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Some background: I'm 14, in 9th grade, and go to a good public school. About 5 months ago, for whatever reason, I really got into physics and math, but mostly physics. I read Brian Greene's

*Fabric of the Cosmos.*Meh. No math or rigor. Then I got Feynman's

*Six Not So Easy Pieces*, and it is not so easy (although I new most of the things in

*Six Easy Pieces*). I'm kind of trying to barrel though it, and take my time and do month a chapter (work on it during free periods), although I'm taking a break for a little while. It prompted me to learn some basic trig, so that's good. Another book I've been using since the beginning of this year was the Thompson book

*Calculus Made Easy.*This book is quite good at explaining things, and I'm having a good time going through a few pages a week. In between, I've challenged myself with problems I've given myself, such as deriving an equation for the distance that a projectile will travel if you know the launch velocity and angle. (I felt very proud when I checked online and got it right.)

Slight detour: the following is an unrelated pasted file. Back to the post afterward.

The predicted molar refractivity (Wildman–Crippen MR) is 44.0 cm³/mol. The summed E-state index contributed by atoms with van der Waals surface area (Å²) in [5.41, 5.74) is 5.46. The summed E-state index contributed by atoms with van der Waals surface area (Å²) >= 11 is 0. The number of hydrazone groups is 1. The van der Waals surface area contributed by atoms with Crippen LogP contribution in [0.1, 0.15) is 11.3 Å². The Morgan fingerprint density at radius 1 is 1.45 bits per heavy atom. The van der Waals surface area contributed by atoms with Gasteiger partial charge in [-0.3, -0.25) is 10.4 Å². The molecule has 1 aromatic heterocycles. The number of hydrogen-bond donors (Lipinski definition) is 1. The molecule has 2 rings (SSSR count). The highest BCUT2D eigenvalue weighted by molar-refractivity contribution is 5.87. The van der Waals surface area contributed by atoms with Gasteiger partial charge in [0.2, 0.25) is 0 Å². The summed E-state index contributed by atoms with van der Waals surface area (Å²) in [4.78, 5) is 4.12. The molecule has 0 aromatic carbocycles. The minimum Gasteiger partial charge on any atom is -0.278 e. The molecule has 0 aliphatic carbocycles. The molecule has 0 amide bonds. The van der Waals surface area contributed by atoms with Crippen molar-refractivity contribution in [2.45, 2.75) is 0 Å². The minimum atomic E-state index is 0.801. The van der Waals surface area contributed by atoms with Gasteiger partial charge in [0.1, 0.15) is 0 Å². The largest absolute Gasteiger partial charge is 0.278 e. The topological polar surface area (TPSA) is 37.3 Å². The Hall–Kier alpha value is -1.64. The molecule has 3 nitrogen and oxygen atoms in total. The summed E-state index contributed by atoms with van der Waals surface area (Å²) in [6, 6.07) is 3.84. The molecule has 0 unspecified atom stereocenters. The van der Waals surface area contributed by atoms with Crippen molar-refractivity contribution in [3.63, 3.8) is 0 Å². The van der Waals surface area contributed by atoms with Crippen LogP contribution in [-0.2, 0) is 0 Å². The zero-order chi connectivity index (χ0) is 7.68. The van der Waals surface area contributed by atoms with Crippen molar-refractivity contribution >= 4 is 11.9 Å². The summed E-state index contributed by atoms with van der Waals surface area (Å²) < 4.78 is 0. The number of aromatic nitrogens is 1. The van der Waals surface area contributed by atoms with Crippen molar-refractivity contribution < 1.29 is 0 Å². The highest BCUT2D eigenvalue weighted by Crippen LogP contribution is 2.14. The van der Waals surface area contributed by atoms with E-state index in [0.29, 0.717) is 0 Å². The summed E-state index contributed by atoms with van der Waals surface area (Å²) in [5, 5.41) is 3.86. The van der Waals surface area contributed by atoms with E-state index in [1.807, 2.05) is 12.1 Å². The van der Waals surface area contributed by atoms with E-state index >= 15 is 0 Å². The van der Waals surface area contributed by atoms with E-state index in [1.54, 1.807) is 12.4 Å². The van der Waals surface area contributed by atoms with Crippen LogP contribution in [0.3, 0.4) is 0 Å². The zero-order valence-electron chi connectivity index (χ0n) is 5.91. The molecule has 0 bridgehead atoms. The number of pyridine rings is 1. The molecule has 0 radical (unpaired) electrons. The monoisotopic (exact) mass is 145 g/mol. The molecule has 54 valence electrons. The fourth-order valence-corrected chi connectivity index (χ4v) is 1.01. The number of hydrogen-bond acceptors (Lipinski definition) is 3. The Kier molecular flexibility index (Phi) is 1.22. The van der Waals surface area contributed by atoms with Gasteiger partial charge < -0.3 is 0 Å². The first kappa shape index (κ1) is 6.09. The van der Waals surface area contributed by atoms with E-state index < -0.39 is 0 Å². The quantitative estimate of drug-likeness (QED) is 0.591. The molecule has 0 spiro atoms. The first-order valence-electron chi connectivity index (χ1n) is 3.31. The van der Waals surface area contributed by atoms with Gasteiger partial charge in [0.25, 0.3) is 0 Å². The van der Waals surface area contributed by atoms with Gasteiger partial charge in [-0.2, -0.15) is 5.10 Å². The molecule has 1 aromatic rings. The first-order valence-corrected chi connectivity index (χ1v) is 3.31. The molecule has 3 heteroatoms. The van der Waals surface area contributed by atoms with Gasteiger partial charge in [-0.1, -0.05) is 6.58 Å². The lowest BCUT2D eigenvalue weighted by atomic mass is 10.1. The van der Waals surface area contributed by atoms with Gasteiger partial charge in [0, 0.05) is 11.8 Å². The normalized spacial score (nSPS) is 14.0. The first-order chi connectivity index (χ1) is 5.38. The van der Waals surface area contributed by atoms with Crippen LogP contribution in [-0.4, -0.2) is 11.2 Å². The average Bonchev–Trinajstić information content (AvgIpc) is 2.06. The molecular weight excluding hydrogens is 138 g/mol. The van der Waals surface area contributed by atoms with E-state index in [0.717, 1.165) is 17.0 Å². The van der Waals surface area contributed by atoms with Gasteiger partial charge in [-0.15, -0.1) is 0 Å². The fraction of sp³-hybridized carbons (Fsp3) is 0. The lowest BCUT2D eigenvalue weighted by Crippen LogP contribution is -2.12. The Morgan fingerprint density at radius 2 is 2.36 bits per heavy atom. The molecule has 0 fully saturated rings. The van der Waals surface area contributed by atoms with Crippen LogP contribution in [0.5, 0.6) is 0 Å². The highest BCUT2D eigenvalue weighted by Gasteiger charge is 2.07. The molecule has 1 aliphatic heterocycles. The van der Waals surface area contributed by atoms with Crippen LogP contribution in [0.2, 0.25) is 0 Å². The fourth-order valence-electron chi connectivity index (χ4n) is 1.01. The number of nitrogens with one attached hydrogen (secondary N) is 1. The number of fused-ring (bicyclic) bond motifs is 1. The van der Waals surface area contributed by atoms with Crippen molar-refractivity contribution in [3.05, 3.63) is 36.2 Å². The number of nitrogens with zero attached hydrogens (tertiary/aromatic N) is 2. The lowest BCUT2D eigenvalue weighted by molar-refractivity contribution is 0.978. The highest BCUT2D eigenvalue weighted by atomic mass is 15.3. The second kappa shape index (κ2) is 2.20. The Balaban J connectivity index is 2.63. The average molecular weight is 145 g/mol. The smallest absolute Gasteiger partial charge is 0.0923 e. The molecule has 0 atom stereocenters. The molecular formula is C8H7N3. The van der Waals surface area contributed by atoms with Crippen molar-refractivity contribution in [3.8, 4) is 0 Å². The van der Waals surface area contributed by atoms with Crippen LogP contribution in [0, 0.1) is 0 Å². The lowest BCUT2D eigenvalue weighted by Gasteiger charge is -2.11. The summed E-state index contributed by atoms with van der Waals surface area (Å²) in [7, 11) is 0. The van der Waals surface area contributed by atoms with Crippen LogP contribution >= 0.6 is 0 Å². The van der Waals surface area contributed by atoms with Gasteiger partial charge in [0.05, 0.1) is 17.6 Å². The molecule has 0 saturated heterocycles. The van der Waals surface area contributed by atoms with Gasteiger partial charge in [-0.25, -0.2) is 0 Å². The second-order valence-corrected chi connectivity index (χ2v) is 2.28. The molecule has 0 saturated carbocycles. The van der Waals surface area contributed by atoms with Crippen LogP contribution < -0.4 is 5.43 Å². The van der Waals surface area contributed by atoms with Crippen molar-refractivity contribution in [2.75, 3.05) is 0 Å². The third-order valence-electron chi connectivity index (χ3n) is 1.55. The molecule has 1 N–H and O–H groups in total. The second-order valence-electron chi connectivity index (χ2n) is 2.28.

However, I'm getting an A- in math class, and got a B+ last quarter... not so great, especially since I want to be doing this stuff for a while. I have a hard time thinking on my feet, and can frequently make stupid arithmetic errors. I took the amc10, and got two easy problems wrong at the last step. I want to be able to take the aime next year, so I have to get my act together.

Sorry, that's a lot to read, and here's my question: with all this math I'm trying to teach myself, should I be taking a slower approach where I carefully go over stuff in the curriculum, SAT, etc, OR is it good to be doing stuff above your level and drag yourself up to that level, even if you don't COMPLETELY understand what you're doing?

Thanks